Dakoi Oriental Café: Hand-pulled noodles above the Italian Quarter
Lisa Cope -24th May 2018
What’s the story?
Dakoi Oriental Café quietly popped up on Millennium walkway two months ago, in Dublin’s somewhat under-utilised Italian Quarter. They specialise in Chinese hand-pulled noodles (which are exactly what they sound like), which the chef makes behind a glass window looking onto the street. They also serve Filipino and Korean dishes and sushi, and while the amalgamation of so many cuisines would usually be a turn off, the lure of hand-pulled as opposed to machine made noodles was too hard to resist.
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Where’s good for a drink beforehand?
For wine, Enoteca della Langhe and Wallace’s Taverna (both owned by TD Mick Wallace but thankfully not run by him) are just up the walkway towards the liffey. Their wine lists are solely Italian and great value thanks to the fact that they import all of their wines directly without going through a wholesaler. This is the place to go when you want to splash out on a bottle of Barolo.
Asian restaurant Koh, next door to Dakoi, has an award-winning cocktail bar, and for a pint we’d recommend TP Smiths around the corner. We'd probably eat first as you'll be done quite quickly, then get on the booze after.
What’s the room like?
You order and pay downstairs, then go up a floor to the seating area where they bring your food once it’s ready. The floor to ceiling glass walls provide great views of the streets below, and it feels like being in a very mini skyscraper in some cool Asian city. Until you see the sign for the Jervis Centre.
What's good to eat?
The hand-pulled noodles obviously, which come in a broth infused with 15 Chinese herbs, beef, spring onions, coriander and what looked like radish. The noodles are the wonderfully chewy kind that no machine can master, the thinly sliced beef was meltingly soft and the broth had layers of flavour.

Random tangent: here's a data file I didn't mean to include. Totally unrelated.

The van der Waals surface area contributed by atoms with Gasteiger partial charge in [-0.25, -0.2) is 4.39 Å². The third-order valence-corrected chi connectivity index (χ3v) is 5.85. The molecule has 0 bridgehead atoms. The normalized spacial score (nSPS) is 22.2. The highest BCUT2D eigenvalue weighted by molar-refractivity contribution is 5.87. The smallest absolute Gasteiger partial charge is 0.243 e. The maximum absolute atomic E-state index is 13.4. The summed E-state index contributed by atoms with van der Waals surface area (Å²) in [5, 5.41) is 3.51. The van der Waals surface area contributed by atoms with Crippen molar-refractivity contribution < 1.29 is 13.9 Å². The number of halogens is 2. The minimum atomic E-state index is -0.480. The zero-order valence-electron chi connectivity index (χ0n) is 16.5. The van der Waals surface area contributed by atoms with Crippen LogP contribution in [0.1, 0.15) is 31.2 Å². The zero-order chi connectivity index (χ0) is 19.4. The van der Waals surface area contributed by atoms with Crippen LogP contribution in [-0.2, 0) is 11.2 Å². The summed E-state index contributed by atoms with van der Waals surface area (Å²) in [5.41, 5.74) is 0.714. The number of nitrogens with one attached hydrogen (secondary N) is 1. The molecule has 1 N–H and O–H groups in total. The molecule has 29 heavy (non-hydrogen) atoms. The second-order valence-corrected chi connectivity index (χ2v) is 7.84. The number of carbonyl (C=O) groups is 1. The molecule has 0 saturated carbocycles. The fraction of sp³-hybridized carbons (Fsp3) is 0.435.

We also tried the Filipino Bulabo beef stew on the recommendation of the owner, which again came in a really flavoursome broth, with bone marrow (and chunks of bone), sweetcorn, pak choi, raw onion and spring onion, with a side of rice and fresh chillis. Both dishes came in small and large but we thought the small was more than sufficient.
Sides of fried pork gyoza and edamame were also good, and the gyoza comes with a side of pickled carrot and cabbage - like a Chinese version of coleslaw. Go easy with the chilli oil on the table, unless you enjoy losing your taste buds every now and then.
What about the drinks?
Better than the average casual Asian eatery. Three white wines, three red and two proseccos, all commercial but drinkable, and five different Chinese beers – Asahi, Chang, Tsingtao, Tiger and Cobra. They also do tea and coffee.
And the service?
Owner Fang was manning the till when we were there, helping people navigate the menu and making recommendations. Our food and drinks came quickly and all were delivered by smiley staff.
Undiluted Asian food (like the type they eat in Asia) is notoriously hard to find in Dublin, and while we’d prefer a place to focus on one thing and do it brilliantly, having somewhere that does genuine hand-pulled noodles really well is a great addition to the city. We’ve got our eye on the oil spilled noodles for next time, and they told us they’re hoping to start trialling an Asian breakfast soon, with dishes like Thai omelette, wonton soup and steamed buns. We'd take that over a full Irish any day.